That’s the good news. The not-so-good news is that those deliverability rates are dropping in nearly every geographic and industry category.
Those are the key takeaway findings in the new global figures released by Return Path in its 2015 Deliverability Benchmark Report. This year, e-mail deliverability rates are sitting at approximately 79%, meaning that around one in five e-mails are not reaching their intended recipients. (Both spam trap e-mails and missing e-mails are included in the stats.)
More troubling is the trend line. In 2014, only 17% of e-mails failed to reach their intended recipients.
The Return Path statistics are particularly important because of the sheer size of the analysis it conducted. The 2015 report analyzed inbox placement statistics by country and industry in addition to e-mail provider, based on a representative sample of the ~357 million e-mail marketing messages tracked by Return Mail and involving ~150 mailbox providers. The evaluation covered permission-based e-mail messages sent between May 2015 and April 2015.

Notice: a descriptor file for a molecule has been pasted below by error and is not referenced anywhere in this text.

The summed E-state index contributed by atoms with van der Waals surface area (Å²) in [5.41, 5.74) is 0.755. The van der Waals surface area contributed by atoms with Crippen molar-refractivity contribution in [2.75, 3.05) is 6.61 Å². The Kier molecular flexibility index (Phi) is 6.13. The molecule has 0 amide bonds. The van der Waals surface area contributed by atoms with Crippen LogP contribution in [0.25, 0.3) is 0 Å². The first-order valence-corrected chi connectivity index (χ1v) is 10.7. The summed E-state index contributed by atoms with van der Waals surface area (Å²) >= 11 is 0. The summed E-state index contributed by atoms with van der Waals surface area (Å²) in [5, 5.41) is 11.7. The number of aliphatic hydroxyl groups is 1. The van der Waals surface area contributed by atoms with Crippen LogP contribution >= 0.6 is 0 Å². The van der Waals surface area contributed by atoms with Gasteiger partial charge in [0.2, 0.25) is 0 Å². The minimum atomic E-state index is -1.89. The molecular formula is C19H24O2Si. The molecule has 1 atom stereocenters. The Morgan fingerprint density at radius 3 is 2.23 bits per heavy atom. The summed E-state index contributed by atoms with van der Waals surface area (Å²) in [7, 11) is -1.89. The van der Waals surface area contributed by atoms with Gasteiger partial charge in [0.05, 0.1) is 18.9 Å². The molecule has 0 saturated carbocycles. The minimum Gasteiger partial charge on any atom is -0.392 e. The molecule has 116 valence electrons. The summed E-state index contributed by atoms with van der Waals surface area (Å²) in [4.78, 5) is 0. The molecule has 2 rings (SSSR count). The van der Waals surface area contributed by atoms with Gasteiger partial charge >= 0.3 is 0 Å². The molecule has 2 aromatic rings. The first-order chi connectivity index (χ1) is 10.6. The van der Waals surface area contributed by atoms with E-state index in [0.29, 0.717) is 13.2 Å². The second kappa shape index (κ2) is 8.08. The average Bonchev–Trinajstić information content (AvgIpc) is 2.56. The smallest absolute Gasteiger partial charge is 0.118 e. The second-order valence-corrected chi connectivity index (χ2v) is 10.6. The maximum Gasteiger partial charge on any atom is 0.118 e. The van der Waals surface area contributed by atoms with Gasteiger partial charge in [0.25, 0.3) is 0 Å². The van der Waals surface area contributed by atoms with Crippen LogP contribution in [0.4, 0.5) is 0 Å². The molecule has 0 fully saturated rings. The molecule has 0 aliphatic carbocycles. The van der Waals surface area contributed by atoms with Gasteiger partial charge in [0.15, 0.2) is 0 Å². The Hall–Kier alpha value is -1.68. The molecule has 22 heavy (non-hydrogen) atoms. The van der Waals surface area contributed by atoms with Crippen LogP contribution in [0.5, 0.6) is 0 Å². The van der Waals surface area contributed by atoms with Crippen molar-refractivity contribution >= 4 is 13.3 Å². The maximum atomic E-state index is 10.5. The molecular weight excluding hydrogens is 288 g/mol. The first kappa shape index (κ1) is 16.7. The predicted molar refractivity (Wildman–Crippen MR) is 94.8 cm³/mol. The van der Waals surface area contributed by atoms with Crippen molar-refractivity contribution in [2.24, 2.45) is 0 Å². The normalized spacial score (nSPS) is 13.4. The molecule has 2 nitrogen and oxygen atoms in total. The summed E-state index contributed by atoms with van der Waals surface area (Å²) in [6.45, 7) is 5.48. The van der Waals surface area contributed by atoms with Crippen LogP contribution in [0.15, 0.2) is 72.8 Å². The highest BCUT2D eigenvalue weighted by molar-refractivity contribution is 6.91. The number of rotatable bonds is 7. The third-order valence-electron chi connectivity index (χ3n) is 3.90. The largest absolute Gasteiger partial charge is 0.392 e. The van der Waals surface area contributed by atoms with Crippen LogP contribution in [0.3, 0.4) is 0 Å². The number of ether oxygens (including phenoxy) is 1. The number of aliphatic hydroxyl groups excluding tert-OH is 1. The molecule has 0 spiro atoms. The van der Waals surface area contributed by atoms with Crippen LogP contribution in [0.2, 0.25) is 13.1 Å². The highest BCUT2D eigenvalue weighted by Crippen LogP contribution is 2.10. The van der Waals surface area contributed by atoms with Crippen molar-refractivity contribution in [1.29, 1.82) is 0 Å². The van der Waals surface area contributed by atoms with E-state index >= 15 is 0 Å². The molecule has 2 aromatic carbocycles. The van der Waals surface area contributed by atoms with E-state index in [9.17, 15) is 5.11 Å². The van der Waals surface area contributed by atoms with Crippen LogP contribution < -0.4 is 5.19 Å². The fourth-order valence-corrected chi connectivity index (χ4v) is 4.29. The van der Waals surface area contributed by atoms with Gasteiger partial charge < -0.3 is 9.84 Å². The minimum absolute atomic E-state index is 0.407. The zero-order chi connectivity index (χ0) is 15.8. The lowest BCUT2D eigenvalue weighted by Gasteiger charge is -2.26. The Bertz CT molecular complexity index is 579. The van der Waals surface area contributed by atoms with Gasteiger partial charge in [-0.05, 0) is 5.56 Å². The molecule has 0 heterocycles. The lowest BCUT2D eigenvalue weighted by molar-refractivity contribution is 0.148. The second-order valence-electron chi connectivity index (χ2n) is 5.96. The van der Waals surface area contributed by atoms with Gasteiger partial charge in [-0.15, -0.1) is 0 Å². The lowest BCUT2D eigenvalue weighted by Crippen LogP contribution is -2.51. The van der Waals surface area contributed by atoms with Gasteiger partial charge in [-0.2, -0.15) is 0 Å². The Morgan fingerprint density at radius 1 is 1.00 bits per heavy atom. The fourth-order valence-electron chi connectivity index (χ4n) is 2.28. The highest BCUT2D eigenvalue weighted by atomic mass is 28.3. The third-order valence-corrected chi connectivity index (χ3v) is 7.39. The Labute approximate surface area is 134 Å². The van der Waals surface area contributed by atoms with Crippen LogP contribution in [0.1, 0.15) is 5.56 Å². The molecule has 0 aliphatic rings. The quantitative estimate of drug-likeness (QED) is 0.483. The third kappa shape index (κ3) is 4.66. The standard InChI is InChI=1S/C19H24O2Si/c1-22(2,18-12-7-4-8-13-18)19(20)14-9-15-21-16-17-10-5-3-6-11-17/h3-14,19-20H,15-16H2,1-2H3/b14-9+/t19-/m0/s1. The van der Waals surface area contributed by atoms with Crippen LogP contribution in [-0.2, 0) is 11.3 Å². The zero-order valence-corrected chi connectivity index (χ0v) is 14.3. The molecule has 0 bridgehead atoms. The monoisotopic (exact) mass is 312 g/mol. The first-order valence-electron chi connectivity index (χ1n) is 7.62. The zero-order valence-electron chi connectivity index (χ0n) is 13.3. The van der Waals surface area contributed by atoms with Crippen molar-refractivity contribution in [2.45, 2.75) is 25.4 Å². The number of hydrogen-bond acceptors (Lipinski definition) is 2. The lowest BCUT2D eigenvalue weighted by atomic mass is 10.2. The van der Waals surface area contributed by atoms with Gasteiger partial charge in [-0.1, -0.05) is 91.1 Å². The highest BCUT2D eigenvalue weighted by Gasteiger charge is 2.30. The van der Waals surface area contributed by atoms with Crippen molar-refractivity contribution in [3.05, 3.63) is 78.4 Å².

In the United States, deliverability rates are faring worse than elsewhere. It experienced one of the sharpest declines in deliverability, going from 87% in 2014 down to 76% this year.
Most other countries experienced declines as well — just not the same degree. They include Australia, Canada, France, Germany and the United Kingdom.
Only Italy and Brazil saw increased deliverability percentages (Italy by a little … Brazil by a lot), while Spain’s deliverability rate remained the same (at 76%).
Consumer-type industries tend to have the highest deliverability reporting, according to Return Path (typically 90% or greater). Deliverability is far lower in the industrial, software and technology sectors, with rates hovering in the 45% to 65% range.
What’s behind the decline in e-mail deliverability? The Return Path analysis posits several factors:
- The introduction of new spam filtering systems, including those for Yahoo Mail and Gmail.
- Increasingly sophisticated algorithms applied based on user behaviors, designed to counterbalance the increased volume of e-mail traffic overall (~16% higher in just the past two years).
Additional findings from the 2015 Return Path evaluation can be reviewed in this summary report, along with a detailed description of the study methodology.
It would be interesting to know if individual companies are experiencing similar trends in their own e-marketing programs. If anyone has particular perspectives to share, please do so for the benefit of other readers.